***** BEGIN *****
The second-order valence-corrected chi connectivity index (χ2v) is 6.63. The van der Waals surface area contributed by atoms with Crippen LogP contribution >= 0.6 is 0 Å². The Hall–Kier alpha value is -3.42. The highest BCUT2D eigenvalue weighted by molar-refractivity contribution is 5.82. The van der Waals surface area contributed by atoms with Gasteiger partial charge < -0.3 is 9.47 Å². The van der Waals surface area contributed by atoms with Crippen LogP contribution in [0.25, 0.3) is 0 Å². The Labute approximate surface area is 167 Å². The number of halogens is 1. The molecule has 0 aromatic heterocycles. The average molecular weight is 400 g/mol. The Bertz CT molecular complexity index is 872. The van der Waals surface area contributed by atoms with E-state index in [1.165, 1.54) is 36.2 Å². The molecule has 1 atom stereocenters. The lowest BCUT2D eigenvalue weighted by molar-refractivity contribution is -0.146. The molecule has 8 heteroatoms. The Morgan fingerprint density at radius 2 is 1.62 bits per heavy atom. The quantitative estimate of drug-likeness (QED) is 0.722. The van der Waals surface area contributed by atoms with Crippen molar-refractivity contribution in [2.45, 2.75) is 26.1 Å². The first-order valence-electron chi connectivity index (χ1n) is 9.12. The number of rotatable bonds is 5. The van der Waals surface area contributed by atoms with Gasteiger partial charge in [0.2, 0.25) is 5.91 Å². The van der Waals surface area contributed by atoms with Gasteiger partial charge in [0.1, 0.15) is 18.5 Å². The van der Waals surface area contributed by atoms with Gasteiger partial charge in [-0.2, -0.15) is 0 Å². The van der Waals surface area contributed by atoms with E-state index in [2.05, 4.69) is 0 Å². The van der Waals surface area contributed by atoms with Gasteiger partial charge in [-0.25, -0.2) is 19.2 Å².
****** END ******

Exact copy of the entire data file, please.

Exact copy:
The second-order valence-corrected chi connectivity index (χ2v) is 6.63. The van der Waals surface area contributed by atoms with Crippen LogP contribution >= 0.6 is 0 Å². The Hall–Kier alpha value is -3.42. The highest BCUT2D eigenvalue weighted by molar-refractivity contribution is 5.82. The van der Waals surface area contributed by atoms with Gasteiger partial charge < -0.3 is 9.47 Å². The van der Waals surface area contributed by atoms with Crippen LogP contribution in [0.25, 0.3) is 0 Å². The Labute approximate surface area is 167 Å². The number of halogens is 1. The molecule has 0 aromatic heterocycles. The average molecular weight is 400 g/mol. The Bertz CT molecular complexity index is 872. The van der Waals surface area contributed by atoms with E-state index in [1.165, 1.54) is 36.2 Å². The molecule has 1 atom stereocenters. The lowest BCUT2D eigenvalue weighted by molar-refractivity contribution is -0.146. The molecule has 8 heteroatoms. The Morgan fingerprint density at radius 2 is 1.62 bits per heavy atom. The quantitative estimate of drug-likeness (QED) is 0.722. The van der Waals surface area contributed by atoms with Crippen molar-refractivity contribution in [2.45, 2.75) is 26.1 Å². The first-order valence-electron chi connectivity index (χ1n) is 9.12. The number of rotatable bonds is 5. The van der Waals surface area contributed by atoms with Gasteiger partial charge in [0.2, 0.25) is 5.91 Å². The van der Waals surface area contributed by atoms with Gasteiger partial charge in [0.1, 0.15) is 18.5 Å². The van der Waals surface area contributed by atoms with Gasteiger partial charge in [-0.2, -0.15) is 0 Å². The van der Waals surface area contributed by atoms with E-state index in [2.05, 4.69) is 0 Å². The van der Waals surface area contributed by atoms with Gasteiger partial charge in [-0.25, -0.2) is 19.2 Å².